Mexico to tackle obesity with a taxes on junk food and sugary drinks

The Guardian – Friday 1st November

As Mexico’s obesity rate surpasses that of the US, the government is cracking down on junk food and sugary drinks. Described by the Guardian as the ‘standard bearer in the global fight against obesity’ for its legislation imposing taxes on food and drinks high in fat, sugar and salt, it has stood its ground against powerful lobbying from the food industry.

Mexico sets a precedent for action against the global obesity epidemic that many a country has backed away from. The Mexican government recognises that the cost of obesity in terms of healthcare, far outweighs that of lost sales revenues in a sluggish economy. With nearly 10% of Mexican children suffering from diabetes, the future of the country’s bad health is pretty clear.

Hopefully Mexico’s action will encourage other governments to take a stand on unhealthy foods and begin to claw back something of the vast cost of caring for an unhealthy nation. Taxation might also encourage people to eat better by cutting back on, what would become more expensive, processed food. There is some research evidencing that taxation is effective in this way.

UK austerity spurs switch to junk food, studies say

Reuters – Monday 4th November

Reuters reports on two recent studies from the Institute of Fiscal Studies. Both find that as the cost of living goes up and people tighten their belts to survive the recession, they are eating less fresh food and more packaged, processed food. There is a ‘nutritional slump’ as a result of this – there is less nutrition in the food people are eating. So, while eating fewer calories overall, more of the calories we are eating, are unhealthy. Cooking is also declining.

It’s a sad picture. But it just confirms what has been confirmed again and again in studies. It’s why obesity continues to rise despite that fall in overall calorie intake. What’s interesting here is that before the recession there was some evidence that people were willing to spend a bit more on healthy food, some evidence that they were willing to ‘invest’ in better nutrition. Now with the recession and government austerity cuts taking their toll, that investment has disappeared. It looks like health might be yet another casualty of the cost of living.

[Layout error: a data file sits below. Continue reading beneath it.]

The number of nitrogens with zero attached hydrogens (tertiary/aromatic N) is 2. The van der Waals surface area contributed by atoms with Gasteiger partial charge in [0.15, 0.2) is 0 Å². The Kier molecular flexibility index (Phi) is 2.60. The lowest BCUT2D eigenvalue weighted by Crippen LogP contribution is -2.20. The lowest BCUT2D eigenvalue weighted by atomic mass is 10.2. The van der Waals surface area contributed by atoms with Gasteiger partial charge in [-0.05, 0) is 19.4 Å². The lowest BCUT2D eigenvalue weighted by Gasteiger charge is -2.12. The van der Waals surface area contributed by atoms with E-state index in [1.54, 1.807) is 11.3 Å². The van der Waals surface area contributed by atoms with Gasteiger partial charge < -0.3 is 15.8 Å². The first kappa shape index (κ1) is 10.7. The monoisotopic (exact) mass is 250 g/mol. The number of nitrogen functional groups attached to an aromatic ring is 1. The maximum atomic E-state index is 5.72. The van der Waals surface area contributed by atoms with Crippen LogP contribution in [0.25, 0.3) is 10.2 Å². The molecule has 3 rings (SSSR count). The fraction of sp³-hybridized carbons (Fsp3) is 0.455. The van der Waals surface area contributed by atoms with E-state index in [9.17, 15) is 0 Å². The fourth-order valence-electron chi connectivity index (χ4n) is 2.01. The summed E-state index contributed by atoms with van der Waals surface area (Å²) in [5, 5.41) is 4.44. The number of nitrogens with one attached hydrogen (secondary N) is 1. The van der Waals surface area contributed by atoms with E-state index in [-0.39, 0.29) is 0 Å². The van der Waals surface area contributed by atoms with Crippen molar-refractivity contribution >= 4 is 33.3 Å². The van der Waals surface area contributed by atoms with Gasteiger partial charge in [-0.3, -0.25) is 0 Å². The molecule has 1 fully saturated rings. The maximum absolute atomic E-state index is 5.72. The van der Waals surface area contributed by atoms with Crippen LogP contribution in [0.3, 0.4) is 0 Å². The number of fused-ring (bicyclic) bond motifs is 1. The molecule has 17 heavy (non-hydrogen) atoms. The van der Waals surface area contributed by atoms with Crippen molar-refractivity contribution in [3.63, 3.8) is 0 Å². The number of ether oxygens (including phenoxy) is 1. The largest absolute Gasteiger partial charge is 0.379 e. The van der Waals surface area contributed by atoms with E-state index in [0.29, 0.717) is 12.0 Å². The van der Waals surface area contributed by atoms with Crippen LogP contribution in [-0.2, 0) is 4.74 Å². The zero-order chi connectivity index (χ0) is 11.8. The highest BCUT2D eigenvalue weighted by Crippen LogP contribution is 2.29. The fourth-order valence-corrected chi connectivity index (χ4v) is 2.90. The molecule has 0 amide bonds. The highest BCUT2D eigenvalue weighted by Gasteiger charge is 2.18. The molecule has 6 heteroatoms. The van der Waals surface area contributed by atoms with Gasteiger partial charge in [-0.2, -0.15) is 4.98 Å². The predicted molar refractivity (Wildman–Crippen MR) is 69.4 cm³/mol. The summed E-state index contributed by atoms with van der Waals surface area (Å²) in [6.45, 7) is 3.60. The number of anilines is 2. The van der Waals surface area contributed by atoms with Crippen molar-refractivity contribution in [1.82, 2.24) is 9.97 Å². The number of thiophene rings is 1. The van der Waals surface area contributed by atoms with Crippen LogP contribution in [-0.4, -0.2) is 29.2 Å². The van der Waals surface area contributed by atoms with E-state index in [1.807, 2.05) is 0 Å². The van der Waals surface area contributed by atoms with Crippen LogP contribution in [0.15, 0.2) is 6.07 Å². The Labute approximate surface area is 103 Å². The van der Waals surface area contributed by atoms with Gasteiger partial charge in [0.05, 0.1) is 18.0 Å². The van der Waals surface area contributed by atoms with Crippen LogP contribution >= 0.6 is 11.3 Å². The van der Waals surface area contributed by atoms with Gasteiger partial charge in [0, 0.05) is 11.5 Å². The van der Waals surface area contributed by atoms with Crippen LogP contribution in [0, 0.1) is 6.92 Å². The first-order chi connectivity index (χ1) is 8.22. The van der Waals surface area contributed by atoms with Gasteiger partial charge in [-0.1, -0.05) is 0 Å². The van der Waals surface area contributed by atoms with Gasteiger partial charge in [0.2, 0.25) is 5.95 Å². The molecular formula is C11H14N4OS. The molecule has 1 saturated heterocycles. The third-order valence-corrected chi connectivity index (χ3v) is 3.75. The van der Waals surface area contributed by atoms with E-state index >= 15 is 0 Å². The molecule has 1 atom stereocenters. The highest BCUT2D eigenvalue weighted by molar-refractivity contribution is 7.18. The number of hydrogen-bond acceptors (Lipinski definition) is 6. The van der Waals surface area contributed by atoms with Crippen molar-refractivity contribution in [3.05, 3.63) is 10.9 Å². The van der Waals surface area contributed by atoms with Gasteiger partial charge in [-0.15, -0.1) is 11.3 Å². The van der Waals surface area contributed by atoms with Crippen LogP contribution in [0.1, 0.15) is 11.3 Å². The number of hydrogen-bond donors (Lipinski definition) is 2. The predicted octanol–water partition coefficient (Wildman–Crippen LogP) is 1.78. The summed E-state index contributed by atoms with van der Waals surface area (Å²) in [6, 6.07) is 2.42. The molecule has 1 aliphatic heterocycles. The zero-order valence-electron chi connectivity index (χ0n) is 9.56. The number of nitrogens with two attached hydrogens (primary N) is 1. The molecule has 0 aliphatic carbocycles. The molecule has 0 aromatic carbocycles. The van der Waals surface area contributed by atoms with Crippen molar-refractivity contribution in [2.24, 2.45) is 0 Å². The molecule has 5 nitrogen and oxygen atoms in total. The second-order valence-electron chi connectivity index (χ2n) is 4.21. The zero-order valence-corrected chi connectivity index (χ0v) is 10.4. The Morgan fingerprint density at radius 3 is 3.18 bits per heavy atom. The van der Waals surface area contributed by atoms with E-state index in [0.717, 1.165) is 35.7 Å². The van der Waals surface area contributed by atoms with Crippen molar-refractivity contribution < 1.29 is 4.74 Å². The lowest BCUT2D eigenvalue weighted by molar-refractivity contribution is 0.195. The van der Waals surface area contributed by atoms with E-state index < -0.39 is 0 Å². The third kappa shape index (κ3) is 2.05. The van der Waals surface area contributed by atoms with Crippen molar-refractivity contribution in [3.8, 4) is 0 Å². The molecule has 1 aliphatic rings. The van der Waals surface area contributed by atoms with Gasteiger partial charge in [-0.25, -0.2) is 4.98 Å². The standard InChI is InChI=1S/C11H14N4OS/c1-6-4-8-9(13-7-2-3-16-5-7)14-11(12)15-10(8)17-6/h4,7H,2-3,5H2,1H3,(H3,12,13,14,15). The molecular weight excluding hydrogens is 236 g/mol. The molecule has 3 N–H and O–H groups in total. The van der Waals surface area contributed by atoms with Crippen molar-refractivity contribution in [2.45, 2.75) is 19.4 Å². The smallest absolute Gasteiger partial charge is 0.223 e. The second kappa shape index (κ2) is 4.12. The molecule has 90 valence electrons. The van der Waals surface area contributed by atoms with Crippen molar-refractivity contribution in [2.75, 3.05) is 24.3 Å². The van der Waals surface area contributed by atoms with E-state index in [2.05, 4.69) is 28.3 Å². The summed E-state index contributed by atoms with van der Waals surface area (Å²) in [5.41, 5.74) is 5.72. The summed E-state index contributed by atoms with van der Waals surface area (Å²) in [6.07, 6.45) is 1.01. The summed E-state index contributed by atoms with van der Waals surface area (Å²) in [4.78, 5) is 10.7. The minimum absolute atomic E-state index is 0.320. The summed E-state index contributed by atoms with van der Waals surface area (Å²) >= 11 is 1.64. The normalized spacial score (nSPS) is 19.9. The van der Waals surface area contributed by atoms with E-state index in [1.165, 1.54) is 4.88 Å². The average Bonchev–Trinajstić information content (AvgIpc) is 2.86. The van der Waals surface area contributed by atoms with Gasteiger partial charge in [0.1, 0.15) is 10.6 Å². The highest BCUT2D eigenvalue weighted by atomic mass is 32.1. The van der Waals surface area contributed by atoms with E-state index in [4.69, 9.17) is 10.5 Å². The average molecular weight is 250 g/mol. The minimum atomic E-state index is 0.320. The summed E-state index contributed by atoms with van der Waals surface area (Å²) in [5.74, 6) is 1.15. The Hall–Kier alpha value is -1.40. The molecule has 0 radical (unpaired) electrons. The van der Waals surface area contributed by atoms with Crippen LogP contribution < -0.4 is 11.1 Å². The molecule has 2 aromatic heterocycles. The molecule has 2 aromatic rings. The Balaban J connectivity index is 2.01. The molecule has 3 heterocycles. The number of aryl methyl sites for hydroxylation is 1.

Celebrity chefs fail sustainable food test, but what about the rest of us?

Metro – Friday 1st November

This piece, which features an extended quote from SFT communications director Aine Morris – so you must read it – reflects on how much celebrity chefs are actually engaged with sustainable food. It covers the results of a study by the University of York that rates ten celebrity chefs on how sustainable the seafood is in their recipes. It proves that even at the highest levels, those who may think they are connoisseurs, can be just as disconnected from their food as the rest of us.

The nation’s much loved Delia Smith rates last for including recipes with skate and wild Atlantic salmon, both on the endangered species list. Even Jamie Oliver, much loved for his reform of school dinners, falls down by recommending shark. Hugh Fearnley-Whittingstall comes out on top. His Fish Fight campaign has done much to raise awareness of the sustainability of fish and promoted eating the many ‘local’ fish that most British won’t touch.

This hints, however, at a larger problem which Aine Morris gets right to the point of. All these celebrity cooking shows have bred a voyeuristic relationship with our food which means we don’t think about it beyond what we see. It looks good and we fetishise its deliciousness, but by and large, we won’t actually get up and go into the kitchen and cook what we see, nor are we likely to take the time to think about the welfare of animals we eat or the how far our quinoa has travelled. The cooking that we watch hasn’t yet turned us all into a nation of cooks, nor taught us to think about the story of our food.

Why does cooking at home fight hunger? And a whole lot of other problems?

Huffington Post – Tuesday 5th November

This piece really brings home why cooking is a critical survival skill for the 21st century. We know we’ve been on about cooking a lot lately but it is really so important. Blogger Alison Cayne makes a strong case for why we need to find our way back to the kitchen.

Prompted by the recent $5 billion cut to the US’s SNAP programme (which give food stamps to the poor), she cites some shocking statistics in arguing that cooking at home can help remedy hunger. One is that the US House of Representatives is seeking to cut $40 billion out of SNAP over the next ten years, while it proposes to increase subsidies to agribusiness to $90 billion.

She points out that agribusiness doesn’t really grow fresh food anymore – it grows car fuel, cattle feed and a lot of processed food (these are the main uses of corn and soy, the predominant agribusiness crops). Cooking with fresh food represents a radical action that rejects processed food and the by-products of agribusiness, taking health back home, something desperately needed in the increasingly unhealthy nation that the US has become.

She also gives her voice to the idea of true cost accounting in our farming and food production, which the SFT is just about to run a major conference on. She argues that our food is part of an ‘…artificially out of whack system,’ which privileges processed industrial food (that $90 billion in subsidies) and thereby creates a distorted economic playing field for ‘healthful food growers’ in ‘local economies.’ She feels we can ‘cook our way to a more equitable system.’

Here’s to making cooking a political position.

Photograph by Jamaila Brinkley

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